Why Leaders Should Start and End With a Map
Lessons I have learned from scaling an organization from an idea to hundreds of people.
One of the benefits of scaling an organization from an idea to hundreds of people is that patterns become evident. It becomes clear why some parts of an organization thrive, and other parts stagnate. There is one thing which stands out to me about the leaders who are able to scale, and it is often integrated into everything that they do. In many cases, this can explain the difference between success and failure in a growing organization.
Successful leaders start and end with a map.
What is a Map
A map is a diagram or visual representation that allows a group of people to build a shared understanding and communicate in concrete terms. Maps can be used to help visualize organizational structures, processes, and other abstract concepts, enabling everyone to understand the same thing, regardless of their background or experience.
Maps have multiple zoom levels, allowing for more detail to be revealed as a person zooms in. At a macro level, they can provide an overview of the entire organization. At a micro level, they can provide detailed information about an individual process or project.
Many leaders do not take the time to create maps for their teams. This results in context being implicitly stored in their heads and transmitted only through conversations. This can be problematic when the team expands, as context can be lost when the leader is not present in discussions and conversations can become siloed.
Without a holistic map, leaders are often stuck playing a game of whack-a-mole. Unintended consequences can arise from trying to fix one issue, only to create another, resulting in an escalation within a different part of the organization (e.g. getting more customer leads with a lower overall sales conversion rate).
Sometimes, this can lead to stress and burnout for leaders since they are unable to keep everyone on the same page in a scalable way. It also becomes difficult for them to take a break because all of the context is in their heads.
Business Systems Maps
There are many types of maps that can be used to align and orient a team, but the systems map is ideal for designing an organization. This type of map allows for abstraction of complexity, since a system can be composed of several intricate systems. This abstraction makes it simpler to align and make decisions, as too many details can often be a source of distraction and confusion for teams.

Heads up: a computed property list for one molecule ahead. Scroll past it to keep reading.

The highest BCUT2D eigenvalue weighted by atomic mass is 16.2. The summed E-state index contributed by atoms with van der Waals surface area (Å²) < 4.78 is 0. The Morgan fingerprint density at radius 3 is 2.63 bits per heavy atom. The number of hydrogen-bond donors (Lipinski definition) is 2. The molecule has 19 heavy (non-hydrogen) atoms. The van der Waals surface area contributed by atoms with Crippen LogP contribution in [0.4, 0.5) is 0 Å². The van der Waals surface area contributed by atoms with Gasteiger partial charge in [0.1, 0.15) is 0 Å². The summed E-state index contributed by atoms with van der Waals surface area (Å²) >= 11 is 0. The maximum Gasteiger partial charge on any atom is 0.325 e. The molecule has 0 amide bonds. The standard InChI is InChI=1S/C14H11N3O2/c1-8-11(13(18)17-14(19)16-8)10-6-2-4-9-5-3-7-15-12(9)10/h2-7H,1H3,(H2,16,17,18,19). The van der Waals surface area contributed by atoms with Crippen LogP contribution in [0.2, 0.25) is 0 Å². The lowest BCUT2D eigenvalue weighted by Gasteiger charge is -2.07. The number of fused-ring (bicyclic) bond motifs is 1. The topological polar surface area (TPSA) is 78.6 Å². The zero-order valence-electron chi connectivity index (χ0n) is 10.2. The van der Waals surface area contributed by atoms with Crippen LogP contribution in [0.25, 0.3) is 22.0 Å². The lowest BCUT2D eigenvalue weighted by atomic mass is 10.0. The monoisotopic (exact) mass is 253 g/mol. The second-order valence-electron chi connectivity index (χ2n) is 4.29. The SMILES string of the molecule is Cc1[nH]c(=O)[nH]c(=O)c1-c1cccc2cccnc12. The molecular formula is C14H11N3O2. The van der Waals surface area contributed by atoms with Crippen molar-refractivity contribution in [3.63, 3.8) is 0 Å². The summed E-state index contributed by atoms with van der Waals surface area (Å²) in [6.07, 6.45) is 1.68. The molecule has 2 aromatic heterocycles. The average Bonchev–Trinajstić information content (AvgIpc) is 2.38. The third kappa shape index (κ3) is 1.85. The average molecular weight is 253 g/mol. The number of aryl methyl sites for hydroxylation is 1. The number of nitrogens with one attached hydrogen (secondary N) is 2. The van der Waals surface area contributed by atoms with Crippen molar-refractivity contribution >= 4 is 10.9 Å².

A map gives the leader a framework for communication, helping to ensure everyone is on the same page while reducing overhead. The map can enable the leader to think strategically about the relationships between different parts of the organization, and also identify bottlenecks easily.
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Examples from Early Doorstead
Doorstead’s Satellite View
At Doorstead, we initially broke down our business into three key components: Growth, Fulfillment, and Servicing. Growth was responsible for the first contact with a property all the way through to contract; Fulfillment managed the process for getting a property rent ready and finding a tenant; and Servicing oversaw all activities once we had a signed owner and tenant. This process-oriented approach allowed us to build a scalable operating system with clear interfaces and helped us grow from one to thousands of customers.
Doorstead’s Team View
As our system became more complex, we divided it into subsystems. More concretely, we split the Growth team into the Demand Generation and Sales team. This structure created clear handoffs and guardrails while also maintaining accountability. To maximize capital efficiency, we ran our Demand Generation team as a business unit, which was led by a marketing expert who was responsible for the end-to-end results.
Doorstead’s Street View
Regardless of whether Growth was one person, a team, or a team of teams, we have always believed in having a detailed map. This map contains our step-by-step conversion funnel and is separated by each customer action. It has helped us to understand the bottlenecks in our growth funnel and debug when one of the steps is not working well.
Before finding product-market fit, it can be counter-productive to create too many maps and keep them up-to-date. Personally, I recommended having one map to help organize your intuition and systematically identify what is working and what is not working. In some cases, the map can be used to guide the experimentation process. In other cases, the map may help determine that success is unlikely and inform the decision to pivot.
Iterate with a Map
As we have scaled, we have run into situations where we have broken our flywheel and had to roll back our product launches. This often occurs when we have forgotten to document the current system, the proposed system, and the success metrics. After launching an initiative, it is important to review the success metrics and confirm that the new approach is, in fact, better with data.
The importance of having a map cannot be overstated. Whether you're starting a business, growing an organization, or looking to improve a process, having a map can be the difference between success and failure. A map provides clarity and context, helps you think strategically, and most importantly, it helps ensure that everyone is on the same page.
This is why I believe the best organizational leaders start and end with a map.